Read John 20:19-31
On the evening of that first day of the week, when the doors were locked, where the disciples were, for fear of the Jews, Jesus came and stood... Read More…
The quality of mercy is not strain'd,
It droppeth as the gentle rain from heaven
Upon the place beneath...
It is an attribute of God himself...
--The Merchant of Venice
Today is Divine Mercy Sunday. ‘Mercy,’ in Hebrew is ‘Hesed’ meaning ‘loving kindness.’ St. Luke takes this word Hesed a step further. In the Benedictus Canticle, Zachariah proclaims ‘the loving kindness of the heart of our God.’
Jesus in his parables, particularly in the Prodigal Son, reveals to us in story form, this ‘Hesed,’ this loving kindness of the heart of our God. We see the father throwing off his dignity to run and embrace his child. He holds close to his heart the ragged smelly dirty guilty squanderer of his birth- right, who comes back home with little expectation of receiving a welcome to his previous relationship with his father. The father does not need any explanations or apologies. It is enough for him that his son has come home. His joy is complete.
In today’s Gospel, Jesus does not speak to us in parables. Jesus, the Incarnate Risen Lord, in person, reveals to us the living reality of the loving kindness of the heart of our God. The Disciples like the Prodigal Son were in a pit. Granted it was not a literal ‘pig-pit,’ but it was the pit of depression; a pit of fear of the Jews; a dark pit filled with guilt that they had abandoned the Lord when he most needed his friends. Unlike the Prodigal Son, they had no home to which to return. The one who had said to them just three nights before, “Make your home in me, as I make mine in you...” was dead. They had no home now....
It was into this dark pit of depression; fear and guilt that Jesus returned home to their hearts. They did not have to travel to find him; — he came to them in the depths of their despair. Jesus greeted his friends with the word he always used when they came together. His “Shalom” — “Peace,” would allay their fears, and assure them that it was really himself; Jesus, their beloved friend. In Hebrew, ‘Shalom’ means, “I wish you the fullness of well-being of mind and body and soul.” John tells us “the Disciples were filled with joy when they saw the Lord.” They were so filled with joy that they were dumbfounded, (Thomas was not there to ask any questions!) so Jesus had to repeat his “Shalom.”
Joy was the first gift Jesus gave to his friends after his Resurrection. He had promised them that joy the night before he died. “You are sad now, but I shall see you again, and your hearts will be full of joy.” Jesus tells us just as he told the Disciples that same night, “Ask and you will receive, and so your joy will be complete.” St Luke tells us: “There will be more joy in heaven over one repentant sinner than over ninety nine virtuous men who have no need of repentance.” It is rather lovely to think that we can make God’s joy complete when as prodigal sons or daughters we accept “the loving kindness of the heart of our God who visits us like the dawn from on high.” Like the father of the Prodigal Son, Jesus needed no explanations of his friends’ downfalls. Instead he totally embraced them in love, joy and peace (the first three gifts of the Holy Spirit as related by Paul in his letter to the Galatians). He commissioned them to go out in just the same way that the Father had sent him. Jesus then breathed on his friends and said, “Receive the Holy Spirit.” We too have received this commission. We too have been breathed on by the Holy Spirit. We also have been given the gifts that Paul talks about in his letter to the Galatians.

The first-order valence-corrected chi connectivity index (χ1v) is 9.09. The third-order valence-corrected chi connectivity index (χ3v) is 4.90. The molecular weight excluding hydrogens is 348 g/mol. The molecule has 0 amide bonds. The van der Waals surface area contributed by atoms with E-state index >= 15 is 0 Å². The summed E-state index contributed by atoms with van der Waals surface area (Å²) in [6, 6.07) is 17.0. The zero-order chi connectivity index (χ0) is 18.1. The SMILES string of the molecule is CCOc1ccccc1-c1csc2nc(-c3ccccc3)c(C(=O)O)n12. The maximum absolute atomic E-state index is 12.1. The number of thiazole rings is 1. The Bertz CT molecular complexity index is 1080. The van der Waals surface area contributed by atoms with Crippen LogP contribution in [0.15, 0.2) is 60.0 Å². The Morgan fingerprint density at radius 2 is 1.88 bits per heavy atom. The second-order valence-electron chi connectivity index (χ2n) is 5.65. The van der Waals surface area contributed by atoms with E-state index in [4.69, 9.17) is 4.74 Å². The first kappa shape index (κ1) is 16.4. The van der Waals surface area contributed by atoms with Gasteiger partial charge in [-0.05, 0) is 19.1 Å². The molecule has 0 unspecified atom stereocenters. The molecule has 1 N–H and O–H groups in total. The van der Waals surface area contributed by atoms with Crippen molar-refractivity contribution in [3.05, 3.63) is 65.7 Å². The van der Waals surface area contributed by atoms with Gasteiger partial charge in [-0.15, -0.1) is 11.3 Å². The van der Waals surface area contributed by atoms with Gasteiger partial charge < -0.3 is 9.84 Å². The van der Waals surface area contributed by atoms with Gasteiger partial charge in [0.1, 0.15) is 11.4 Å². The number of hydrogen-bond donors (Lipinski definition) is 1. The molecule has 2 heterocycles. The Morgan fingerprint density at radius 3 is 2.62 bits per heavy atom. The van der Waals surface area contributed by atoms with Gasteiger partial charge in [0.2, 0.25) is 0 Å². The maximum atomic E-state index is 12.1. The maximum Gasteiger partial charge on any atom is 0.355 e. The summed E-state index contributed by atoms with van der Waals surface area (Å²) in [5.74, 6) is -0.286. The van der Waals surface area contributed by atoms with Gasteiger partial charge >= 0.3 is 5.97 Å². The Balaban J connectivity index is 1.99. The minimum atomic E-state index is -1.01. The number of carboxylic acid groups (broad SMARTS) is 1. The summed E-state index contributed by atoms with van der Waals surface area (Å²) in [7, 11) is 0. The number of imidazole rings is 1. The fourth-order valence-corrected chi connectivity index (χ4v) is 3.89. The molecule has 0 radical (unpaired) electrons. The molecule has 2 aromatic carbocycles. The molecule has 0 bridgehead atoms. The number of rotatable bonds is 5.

How can we make this a reality in our lives and reveal to others the loving kindness of the heart of our God? How can we share the joy of the risen Christ with everyone we meet? Perhaps the best way is to invite the Lord to take over and do it within us!
Dear Jesus, help me to spread your fragrance everywhere I go;
• Flood my soul with your spirit and life;
• Penetrate and possess my whole being so completely, that all my life may be only a radiance of yours;
• Shine through me and be so in me, that everyone with whom I come into contact may feel your presence within me.
Let them look up and see no longer me — but only Jesus.